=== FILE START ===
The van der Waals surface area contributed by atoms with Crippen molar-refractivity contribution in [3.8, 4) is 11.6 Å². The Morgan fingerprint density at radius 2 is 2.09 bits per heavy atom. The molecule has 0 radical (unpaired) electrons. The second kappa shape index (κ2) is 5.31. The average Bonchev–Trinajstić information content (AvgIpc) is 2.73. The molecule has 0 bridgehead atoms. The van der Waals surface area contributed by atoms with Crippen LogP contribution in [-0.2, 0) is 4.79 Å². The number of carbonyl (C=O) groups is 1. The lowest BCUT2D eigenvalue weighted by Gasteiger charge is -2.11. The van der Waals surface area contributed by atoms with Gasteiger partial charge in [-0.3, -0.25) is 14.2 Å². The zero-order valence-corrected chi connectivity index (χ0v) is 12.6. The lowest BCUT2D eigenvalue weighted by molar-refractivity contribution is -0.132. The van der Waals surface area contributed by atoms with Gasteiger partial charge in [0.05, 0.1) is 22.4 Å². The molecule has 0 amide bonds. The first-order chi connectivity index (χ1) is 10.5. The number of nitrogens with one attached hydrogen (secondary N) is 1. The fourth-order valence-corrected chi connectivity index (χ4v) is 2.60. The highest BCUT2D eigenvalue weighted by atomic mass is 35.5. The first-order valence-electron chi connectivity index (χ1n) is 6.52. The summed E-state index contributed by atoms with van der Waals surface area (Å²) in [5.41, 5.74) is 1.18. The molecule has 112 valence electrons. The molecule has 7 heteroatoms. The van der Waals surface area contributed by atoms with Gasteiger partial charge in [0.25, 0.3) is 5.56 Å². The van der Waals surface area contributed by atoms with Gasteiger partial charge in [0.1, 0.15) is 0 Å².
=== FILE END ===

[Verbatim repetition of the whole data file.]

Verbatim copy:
The van der Waals surface area contributed by atoms with Crippen molar-refractivity contribution in [3.8, 4) is 11.6 Å². The Morgan fingerprint density at radius 2 is 2.09 bits per heavy atom. The molecule has 0 radical (unpaired) electrons. The second kappa shape index (κ2) is 5.31. The average Bonchev–Trinajstić information content (AvgIpc) is 2.73. The molecule has 0 bridgehead atoms. The van der Waals surface area contributed by atoms with Crippen LogP contribution in [-0.2, 0) is 4.79 Å². The number of carbonyl (C=O) groups is 1. The lowest BCUT2D eigenvalue weighted by Gasteiger charge is -2.11. The van der Waals surface area contributed by atoms with Gasteiger partial charge in [-0.3, -0.25) is 14.2 Å². The zero-order valence-corrected chi connectivity index (χ0v) is 12.6. The lowest BCUT2D eigenvalue weighted by molar-refractivity contribution is -0.132. The van der Waals surface area contributed by atoms with Gasteiger partial charge in [0.05, 0.1) is 22.4 Å². The molecule has 0 amide bonds. The first-order chi connectivity index (χ1) is 10.5. The number of nitrogens with one attached hydrogen (secondary N) is 1. The fourth-order valence-corrected chi connectivity index (χ4v) is 2.60. The highest BCUT2D eigenvalue weighted by atomic mass is 35.5. The first-order valence-electron chi connectivity index (χ1n) is 6.52. The summed E-state index contributed by atoms with van der Waals surface area (Å²) in [5.41, 5.74) is 1.18. The molecule has 112 valence electrons. The molecule has 7 heteroatoms. The van der Waals surface area contributed by atoms with Gasteiger partial charge in [0.25, 0.3) is 5.56 Å². The van der Waals surface area contributed by atoms with Gasteiger partial charge in [0.1, 0.15) is 0 Å².